When it comes to measuring smartphone performance, there are usually two ways you can go about it – the synthetic route, where you make use of various benchmarking tools meant to push your device to the limit whilst taking notes, or simply taking it for a spin yourself. The latter method is regarded by most as the more important metric – after all, even if synthetic benchmarks rank any given device poorly, but it runs well enough in your experience, then you have little incentive to give a hoot. The problem is, unlike synthetic benchmarks, real world tests are rarely structured and representative, and as such are unlikely to offer much more than anecdotes.
we've amassed a sizable database of scores for each device that has gone through our review process. Whether you choose to trust benchmarks or not is up to you, but we've come to recognize them as very good predictors of in-app performance, especially since most of them nowadays include segments that mimic real life usage and not just cold, hard code-crunching power.Synthetic benchmarks then, while not ideal, nevertheless keep the variables to a minimum. And, as the months have gone by,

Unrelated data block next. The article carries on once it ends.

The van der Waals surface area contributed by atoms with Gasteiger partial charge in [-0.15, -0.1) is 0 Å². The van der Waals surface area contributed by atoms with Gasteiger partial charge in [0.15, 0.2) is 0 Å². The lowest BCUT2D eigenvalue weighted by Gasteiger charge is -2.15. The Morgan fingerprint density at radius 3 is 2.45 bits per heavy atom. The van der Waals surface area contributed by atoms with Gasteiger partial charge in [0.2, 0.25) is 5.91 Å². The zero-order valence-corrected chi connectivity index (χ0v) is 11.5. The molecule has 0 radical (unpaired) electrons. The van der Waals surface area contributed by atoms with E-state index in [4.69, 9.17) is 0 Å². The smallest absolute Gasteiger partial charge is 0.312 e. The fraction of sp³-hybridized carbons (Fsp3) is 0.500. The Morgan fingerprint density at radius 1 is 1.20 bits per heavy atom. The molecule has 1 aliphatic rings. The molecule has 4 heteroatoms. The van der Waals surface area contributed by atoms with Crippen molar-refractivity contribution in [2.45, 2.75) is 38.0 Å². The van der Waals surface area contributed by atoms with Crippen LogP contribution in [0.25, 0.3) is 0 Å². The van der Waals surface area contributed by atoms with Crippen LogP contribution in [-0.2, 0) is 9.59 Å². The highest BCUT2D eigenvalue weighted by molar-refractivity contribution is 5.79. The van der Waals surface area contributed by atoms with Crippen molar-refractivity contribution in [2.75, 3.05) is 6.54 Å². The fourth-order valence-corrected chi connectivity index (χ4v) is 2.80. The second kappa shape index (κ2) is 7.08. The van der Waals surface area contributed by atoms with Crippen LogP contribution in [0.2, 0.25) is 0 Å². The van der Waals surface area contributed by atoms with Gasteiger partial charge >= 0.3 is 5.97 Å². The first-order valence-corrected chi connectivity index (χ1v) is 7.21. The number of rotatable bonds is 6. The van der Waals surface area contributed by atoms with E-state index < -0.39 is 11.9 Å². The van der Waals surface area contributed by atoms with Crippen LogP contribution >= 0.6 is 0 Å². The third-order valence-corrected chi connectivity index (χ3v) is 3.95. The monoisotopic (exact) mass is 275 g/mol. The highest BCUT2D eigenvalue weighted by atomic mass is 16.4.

For the purposes of this comparison, we picked two of our favorite benchmark suites – AnTuTu, which takes a more holistic approach to testing, and two separate but extremely tasking scenarios in GFXBench, both of which give you objective data to help you understand how your device will behave when running some of the most graphics-intensive games on the planet.
As mentioned, AnTuTu takes a more holistic approach to testing the performance of your device. This is achieved by analyzing how different parts of the hardware behave and then aggregating the scores into one single total. In other words, we have tests for the Android runtime, single- and multi-core integer performance, I/O, RAM, and more.
Here are the top 10 devices that best handle what AnTuTu has to throw at them, arranged in an ascending order.
Unlike AnTuTu, GFXBench's tests have a lot more to do with graphics performance, including render quality and performance stability. The results are measured in frames per second – a standard practice when testing games – and are thus indicative of how much or how little choppiness you can expect in that latest hit game on the app store.
T-Rex HD is a specific, medium-heavy scenario that the benchmark plays back on your device whilst the screen is turned on. Here are the top 10 devices that best handle it (ascending order)
GFXBench's 'Manhattan' segment is much alike the T-Rex HD one. It's also aimed at measuring on-screen graphics performance, but is considerably heavier than the former and is easily one of the most grueling of segments in any mobile benchmarks. In other words, even the newest, most powerful smartphones fail to reach the coveted 30 FPS milestone.
Here's who's closest (ascending order):